W3C home > Mailing lists > Public > www-html@w3.org > February 2006

Re: hreflang

From: Laurens Holst <lholst@students.cs.uu.nl>
Date: Sun, 05 Feb 2006 16:18:37 +0100
Message-ID: <43E6174D.2010807@students.cs.uu.nl>
To: W3C HTML List <www-html@w3.org>

Oh, I came up with one additional use case, which is why I think the 
mechanism should not be removed entirely:

Assume I have a site in both English and Dutch. Which of those is served 
to the user depends on the Accept-Language header. On the English 
version I have a link to the Dutch version, and vice versa. The link 
would contain /?lang=nl.

If the user clicks on that link because he would contrary to his 
language preference settings rather like to read the Dutch version, all 
the internal links in the Dutch version would also have to contain 
?lang=nl, or whenever the user clicks on another link it will switch 
back to English.

I see two ways to avoid this. One is by setting a session cookie, which 
is then checked before the Accept-Language header in determining the 
language. This is probably the easiest and often-used method right now.

The other way would be to add ?lang=nl to each of the Dutch version’s 
links (except for the one linking to the English version), that would 
work, however it isn’t exactly pretty; in that case acceptlang="nl"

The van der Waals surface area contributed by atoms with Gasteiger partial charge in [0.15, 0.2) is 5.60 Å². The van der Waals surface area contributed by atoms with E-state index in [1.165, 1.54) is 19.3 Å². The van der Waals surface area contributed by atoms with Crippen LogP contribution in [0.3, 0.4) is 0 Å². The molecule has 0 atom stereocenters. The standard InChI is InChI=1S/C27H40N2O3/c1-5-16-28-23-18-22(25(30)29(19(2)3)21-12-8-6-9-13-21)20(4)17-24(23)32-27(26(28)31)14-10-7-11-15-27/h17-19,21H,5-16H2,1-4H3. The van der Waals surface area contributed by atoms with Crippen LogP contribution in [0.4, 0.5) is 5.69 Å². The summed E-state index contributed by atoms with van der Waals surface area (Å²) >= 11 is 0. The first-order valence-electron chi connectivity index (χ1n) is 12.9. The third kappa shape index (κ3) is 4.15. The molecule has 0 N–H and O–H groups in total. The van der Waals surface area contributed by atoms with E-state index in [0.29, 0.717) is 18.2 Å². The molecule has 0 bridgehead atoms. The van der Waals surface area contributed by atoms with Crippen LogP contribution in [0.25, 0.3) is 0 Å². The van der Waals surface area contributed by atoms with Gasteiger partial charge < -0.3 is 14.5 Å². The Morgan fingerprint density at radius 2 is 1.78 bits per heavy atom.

would both be prettier as it doesn’t ‘pollute’ the link with language 
information, *and* not require an additional server mechanism to check 
the ?lang GET parameter.

So that’s why having an @acceptlang attribute (as @hreflang is currently 
specified in XHTML2) does have some value, when used to link to internal 
pages. In such a scenario, Oskar’s C.1., C.2. and C.4. concerns wouldn’t 
apply. (And I disagree with concern C.5. :).) Because of that, it might 
be valuable to mention that @acceptlang should primarily be used for 
links within the same domain, in the given scenario.

Question however is whether this use case is worth having such an 
attribute, with all the possible abuse, or people should just use 
cookies, which does not require an attribute to be added to every 
internal link.


Ushiko-san! Kimi wa doushite, Ushiko-san!!
Laurens Holst, student, university of Utrecht, the Netherlands.
Website: www.grauw.nl. Backbase employee; www.backbase.com.
Received on Sunday, 5 February 2006 15:20:43 UTC

This archive was generated by hypermail 2.3.1 : Wednesday, 7 January 2015 15:06:12 UTC